The trail moves me out of the woods and back to the ridge-line and views like this.
Selfie number three as the sun makes a full on appearance. Soon the heat will come. Soon.
The trail took me a few hundred yards away from the road for a time. This is car number one and it has been here a long time.
Car number two has been here even longer.
These are just the parts of a car that clearly flew apart.
Lots of giant, burned out redwoods along the trail.
Sad selfie. Clearly tired. Humidity is kicking in. Also note, I am wearing a San Jose Giants shirt, not an San Francisco Giants shirt.
I love these old trail markers. I didn’t find many on this hike, but found them all over the place on other hikes.
I have no idea why I took this picture.
And suddenly a happy selfie. I have no recollection what was going through my head, but it was a long time to be alone with your thoughts and no technological distractions.
This is where the prelude to my near death experience began. Odd sandstone formations.
Again, very cool rock formations, but little did I know…
Here is the trail that would lead to me almost falling off the mountain. See that rock down the trail, that is where it happens. The trail was blocked by rubble so I climbed up the rock to get over it, slipped on the sandstone and would have fallen off the mountain if my heel didn’t slam into a very sharp rock.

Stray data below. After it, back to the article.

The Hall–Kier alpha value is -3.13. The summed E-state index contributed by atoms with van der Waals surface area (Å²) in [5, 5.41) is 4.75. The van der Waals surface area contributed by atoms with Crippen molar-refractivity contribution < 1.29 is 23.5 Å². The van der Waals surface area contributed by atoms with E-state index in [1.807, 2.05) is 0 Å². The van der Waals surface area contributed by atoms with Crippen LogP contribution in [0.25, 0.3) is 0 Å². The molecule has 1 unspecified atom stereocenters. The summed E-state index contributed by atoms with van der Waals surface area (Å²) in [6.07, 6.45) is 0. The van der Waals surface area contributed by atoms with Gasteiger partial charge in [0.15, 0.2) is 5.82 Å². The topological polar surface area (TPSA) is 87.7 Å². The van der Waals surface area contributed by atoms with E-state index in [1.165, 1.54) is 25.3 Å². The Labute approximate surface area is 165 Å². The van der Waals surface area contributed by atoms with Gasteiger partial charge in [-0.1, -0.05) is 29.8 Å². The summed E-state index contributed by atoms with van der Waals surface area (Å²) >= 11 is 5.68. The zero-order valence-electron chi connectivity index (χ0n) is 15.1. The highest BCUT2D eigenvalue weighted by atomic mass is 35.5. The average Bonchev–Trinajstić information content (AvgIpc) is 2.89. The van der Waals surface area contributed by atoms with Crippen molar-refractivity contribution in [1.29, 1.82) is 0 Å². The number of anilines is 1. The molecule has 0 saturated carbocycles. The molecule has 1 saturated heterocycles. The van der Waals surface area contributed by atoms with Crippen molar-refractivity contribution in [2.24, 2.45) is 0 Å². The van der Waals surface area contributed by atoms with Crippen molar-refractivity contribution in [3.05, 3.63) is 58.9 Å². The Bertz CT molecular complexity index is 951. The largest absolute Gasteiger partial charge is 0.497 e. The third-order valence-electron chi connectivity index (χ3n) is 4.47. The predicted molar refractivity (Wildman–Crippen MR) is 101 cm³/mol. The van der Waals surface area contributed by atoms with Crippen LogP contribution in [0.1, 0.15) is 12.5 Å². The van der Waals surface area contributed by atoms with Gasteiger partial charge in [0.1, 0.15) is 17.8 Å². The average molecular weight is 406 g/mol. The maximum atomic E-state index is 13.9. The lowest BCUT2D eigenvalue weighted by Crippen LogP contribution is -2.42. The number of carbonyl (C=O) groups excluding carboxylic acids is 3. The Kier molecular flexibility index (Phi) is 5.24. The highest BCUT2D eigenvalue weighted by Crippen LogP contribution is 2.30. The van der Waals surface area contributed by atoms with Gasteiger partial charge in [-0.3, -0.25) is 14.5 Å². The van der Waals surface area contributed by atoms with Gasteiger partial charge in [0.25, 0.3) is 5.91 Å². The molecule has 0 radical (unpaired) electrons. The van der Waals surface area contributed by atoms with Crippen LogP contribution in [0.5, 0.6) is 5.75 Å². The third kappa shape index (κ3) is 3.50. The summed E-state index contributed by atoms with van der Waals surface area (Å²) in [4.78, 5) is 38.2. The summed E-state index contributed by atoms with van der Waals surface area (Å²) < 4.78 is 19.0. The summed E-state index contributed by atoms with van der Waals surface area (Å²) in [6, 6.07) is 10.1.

While I sat shaking after my near death experience I had an amazing view.
Again with the pretty flowers.
Undeterred by my very bruised and soon to be covered in a giant blister foot, I decide to muster on. I didn’t know it at the time, but the mesh heel of my hiking boots had broken in my fall and would lead to some serious issues as the hike progressed.
This grove is just north of where I make the turn towards Big Basin.
Loving Parents Grove is the LP at the top of the trail. Near one of those beautiful view spots is where I almost went over. Source: Redwood Hikes
Trees growing out of rocks are amazing. Serves to remind me that after we destroy ourselves on this planet, eventually all of our capitalist monuments will be consumed by wildlife.
If a tree falls in a forest… Yeah I started to go there but stopped myself.
LUNCH! At this point I have made it to the headquarters of Big Basin State Park, and it was jam packed with people. Boo!
This looks familiar. My solo quest took me to Berry Creek Falls, only this time I am taking that 12 mile trip to Waddell Beach.
You are here. Notice that where I am going doesn’t even fit in the picture.
I have to step back here so I can get the entire 12 mile trek on film, so to speak.
Clearly I am tired because I didn’t take a single picture of anything between the park headquarters and the makeshift, seasonal bridge that leads me to the last leg of my hike.
This is the face of an exhausted man with a bum foot and miles to go.
I hate this map. I thought I was close then saw this and realized I had roughly 7 miles to go. I stopped taking pictures cause no way was I up to it anymore. I just wanted to get to the ocean.